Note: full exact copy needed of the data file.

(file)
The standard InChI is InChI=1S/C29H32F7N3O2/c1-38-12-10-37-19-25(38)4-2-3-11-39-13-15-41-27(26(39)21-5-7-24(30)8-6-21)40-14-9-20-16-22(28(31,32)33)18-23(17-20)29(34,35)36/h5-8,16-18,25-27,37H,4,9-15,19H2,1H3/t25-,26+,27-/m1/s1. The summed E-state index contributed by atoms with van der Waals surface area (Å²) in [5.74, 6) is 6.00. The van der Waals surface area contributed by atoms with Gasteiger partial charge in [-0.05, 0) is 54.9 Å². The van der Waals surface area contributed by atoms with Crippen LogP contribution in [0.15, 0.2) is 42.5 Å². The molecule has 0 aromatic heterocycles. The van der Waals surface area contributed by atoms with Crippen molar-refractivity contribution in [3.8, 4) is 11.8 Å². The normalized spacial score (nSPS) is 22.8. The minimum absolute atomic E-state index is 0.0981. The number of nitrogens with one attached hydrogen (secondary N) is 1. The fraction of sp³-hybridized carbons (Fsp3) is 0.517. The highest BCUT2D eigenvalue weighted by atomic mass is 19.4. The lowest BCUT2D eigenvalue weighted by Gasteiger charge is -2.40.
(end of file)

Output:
The standard InChI is InChI=1S/C29H32F7N3O2/c1-38-12-10-37-19-25(38)4-2-3-11-39-13-15-41-27(26(39)21-5-7-24(30)8-6-21)40-14-9-20-16-22(28(31,32)33)18-23(17-20)29(34,35)36/h5-8,16-18,25-27,37H,4,9-15,19H2,1H3/t25-,26+,27-/m1/s1. The summed E-state index contributed by atoms with van der Waals surface area (Å²) in [5.74, 6) is 6.00. The van der Waals surface area contributed by atoms with Gasteiger partial charge in [-0.05, 0) is 54.9 Å². The van der Waals surface area contributed by atoms with Crippen LogP contribution in [0.15, 0.2) is 42.5 Å². The molecule has 0 aromatic heterocycles. The van der Waals surface area contributed by atoms with Crippen molar-refractivity contribution in [3.8, 4) is 11.8 Å². The normalized spacial score (nSPS) is 22.8. The minimum absolute atomic E-state index is 0.0981. The number of nitrogens with one attached hydrogen (secondary N) is 1. The fraction of sp³-hybridized carbons (Fsp3) is 0.517. The highest BCUT2D eigenvalue weighted by atomic mass is 19.4. The lowest BCUT2D eigenvalue weighted by Gasteiger charge is -2.40.